The Bible teaches that Jesus came to save humanity, not to judge humanity and that he came to reconcile the world, not to destroy it. Yet, because of some new theology which has taken deep root in the last 150 years, we reject the optimistic view of the future taught by scripture and instead, we view war and violence as something we should rejoice over.

I have a hard time imagining Jesus jumping up off his throne and handing out high-fives every time a child gets her limbs blown off, or every time thousands are crushed by falling buildings during an earthquake. I’m quite sure that he doesn’t sit back and watch tsunamis wipe out entire communities, and yell out: “hey guys– don’t see this as negative, you should rejoice!”

 And, well… if he’s not viewing the world that way, I’m going to go out on a limb and suggest that we shouldn’t either.

If you’re still struggling with letting go of the end-times nonsense you grew up with, let me encourage you to let go of it– if for no other reason– than it will poison your worldview and lead you to celebrate war, death, and destruction. Instead of rejoicing over these things, our hearts should lament, spurring us onto the call to be peacemakers and agents of reconciliation.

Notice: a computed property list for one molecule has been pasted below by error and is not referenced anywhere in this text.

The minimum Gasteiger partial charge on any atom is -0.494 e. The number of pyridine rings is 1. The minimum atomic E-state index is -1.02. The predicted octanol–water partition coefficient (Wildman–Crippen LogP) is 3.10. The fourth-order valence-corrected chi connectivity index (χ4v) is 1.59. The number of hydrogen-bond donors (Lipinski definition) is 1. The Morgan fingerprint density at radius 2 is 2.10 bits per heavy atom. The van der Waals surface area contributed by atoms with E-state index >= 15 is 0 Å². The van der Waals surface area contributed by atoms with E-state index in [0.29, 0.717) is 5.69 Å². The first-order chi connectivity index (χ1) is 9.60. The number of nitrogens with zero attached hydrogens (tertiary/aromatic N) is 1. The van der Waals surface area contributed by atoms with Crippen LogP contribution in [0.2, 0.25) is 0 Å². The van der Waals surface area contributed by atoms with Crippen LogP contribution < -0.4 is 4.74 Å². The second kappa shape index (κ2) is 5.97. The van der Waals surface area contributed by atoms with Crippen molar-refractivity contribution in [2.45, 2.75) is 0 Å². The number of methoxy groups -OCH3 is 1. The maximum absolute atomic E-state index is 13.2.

Rejoicing over conflict in the world? That’s not what peacemakers do. As followers of the Prince of Peace, it’s not what we should do either.

I’m thinking that when Jesus said “blessed are the peacemakers”, Michele must have heard him incorrectly:

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About Benjamin L. Corey

Benjamin L. Corey is an Anabaptist author, speaker, and blogger. He is a two-time graduate of Gordon-Conwell Theological Seminary (Theology & Missiology), is a doctoral candidate at Fuller Seminary, and is a member of the Phi Alpha Chi Honors Society. His first book, Undiluted: Rediscovering the Radical Message of Jesus, is available wherever books are sold. Benjamin is also the co-host of That God Show with Matthew Paul Turner and a syndicated author with MennoNerds. He lives in Auburn, Maine with his wife Tracy and his daughter Johanna.